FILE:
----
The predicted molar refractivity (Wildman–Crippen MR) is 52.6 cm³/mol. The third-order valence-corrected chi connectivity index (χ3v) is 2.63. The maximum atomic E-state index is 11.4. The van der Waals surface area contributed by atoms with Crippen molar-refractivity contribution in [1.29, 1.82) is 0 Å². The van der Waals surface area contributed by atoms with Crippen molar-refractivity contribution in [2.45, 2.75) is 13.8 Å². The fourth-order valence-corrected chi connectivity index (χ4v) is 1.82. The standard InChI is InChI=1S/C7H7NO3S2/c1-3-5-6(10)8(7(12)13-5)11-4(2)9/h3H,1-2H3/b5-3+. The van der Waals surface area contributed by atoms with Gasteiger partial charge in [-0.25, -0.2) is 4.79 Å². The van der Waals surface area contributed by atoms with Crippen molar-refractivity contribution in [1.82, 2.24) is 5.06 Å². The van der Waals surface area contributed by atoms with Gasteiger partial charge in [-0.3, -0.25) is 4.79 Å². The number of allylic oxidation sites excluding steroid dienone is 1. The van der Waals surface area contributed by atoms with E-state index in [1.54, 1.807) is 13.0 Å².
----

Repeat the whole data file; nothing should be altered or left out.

The predicted molar refractivity (Wildman–Crippen MR) is 52.6 cm³/mol. The third-order valence-corrected chi connectivity index (χ3v) is 2.63. The maximum atomic E-state index is 11.4. The van der Waals surface area contributed by atoms with Crippen molar-refractivity contribution in [1.29, 1.82) is 0 Å². The van der Waals surface area contributed by atoms with Crippen molar-refractivity contribution in [2.45, 2.75) is 13.8 Å². The fourth-order valence-corrected chi connectivity index (χ4v) is 1.82. The standard InChI is InChI=1S/C7H7NO3S2/c1-3-5-6(10)8(7(12)13-5)11-4(2)9/h3H,1-2H3/b5-3+. The van der Waals surface area contributed by atoms with Gasteiger partial charge in [-0.25, -0.2) is 4.79 Å². The van der Waals surface area contributed by atoms with Crippen molar-refractivity contribution in [1.82, 2.24) is 5.06 Å². The van der Waals surface area contributed by atoms with Gasteiger partial charge in [-0.3, -0.25) is 4.79 Å². The number of allylic oxidation sites excluding steroid dienone is 1. The van der Waals surface area contributed by atoms with E-state index in [1.54, 1.807) is 13.0 Å².